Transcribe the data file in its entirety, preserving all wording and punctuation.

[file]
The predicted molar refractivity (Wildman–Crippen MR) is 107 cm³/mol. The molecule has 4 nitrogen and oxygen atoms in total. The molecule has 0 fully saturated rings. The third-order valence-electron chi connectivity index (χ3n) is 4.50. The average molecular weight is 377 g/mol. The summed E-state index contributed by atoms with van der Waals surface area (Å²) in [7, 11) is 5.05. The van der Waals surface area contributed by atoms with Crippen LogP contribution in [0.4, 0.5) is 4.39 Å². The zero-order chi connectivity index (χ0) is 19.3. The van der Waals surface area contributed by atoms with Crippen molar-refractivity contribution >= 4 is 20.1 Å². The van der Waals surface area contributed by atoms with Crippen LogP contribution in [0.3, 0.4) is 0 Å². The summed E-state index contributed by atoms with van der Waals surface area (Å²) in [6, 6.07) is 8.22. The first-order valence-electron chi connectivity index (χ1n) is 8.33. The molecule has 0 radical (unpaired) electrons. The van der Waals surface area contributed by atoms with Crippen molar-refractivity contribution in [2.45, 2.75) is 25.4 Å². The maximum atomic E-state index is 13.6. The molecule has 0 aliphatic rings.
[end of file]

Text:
The predicted molar refractivity (Wildman–Crippen MR) is 107 cm³/mol. The molecule has 4 nitrogen and oxygen atoms in total. The molecule has 0 fully saturated rings. The third-order valence-electron chi connectivity index (χ3n) is 4.50. The average molecular weight is 377 g/mol. The summed E-state index contributed by atoms with van der Waals surface area (Å²) in [7, 11) is 5.05. The van der Waals surface area contributed by atoms with Crippen LogP contribution in [0.4, 0.5) is 4.39 Å². The zero-order chi connectivity index (χ0) is 19.3. The van der Waals surface area contributed by atoms with Crippen molar-refractivity contribution >= 4 is 20.1 Å². The van der Waals surface area contributed by atoms with Crippen LogP contribution in [0.3, 0.4) is 0 Å². The summed E-state index contributed by atoms with van der Waals surface area (Å²) in [6, 6.07) is 8.22. The first-order valence-electron chi connectivity index (χ1n) is 8.33. The molecule has 0 radical (unpaired) electrons. The van der Waals surface area contributed by atoms with Crippen molar-refractivity contribution in [2.45, 2.75) is 25.4 Å². The maximum atomic E-state index is 13.6. The molecule has 0 aliphatic rings.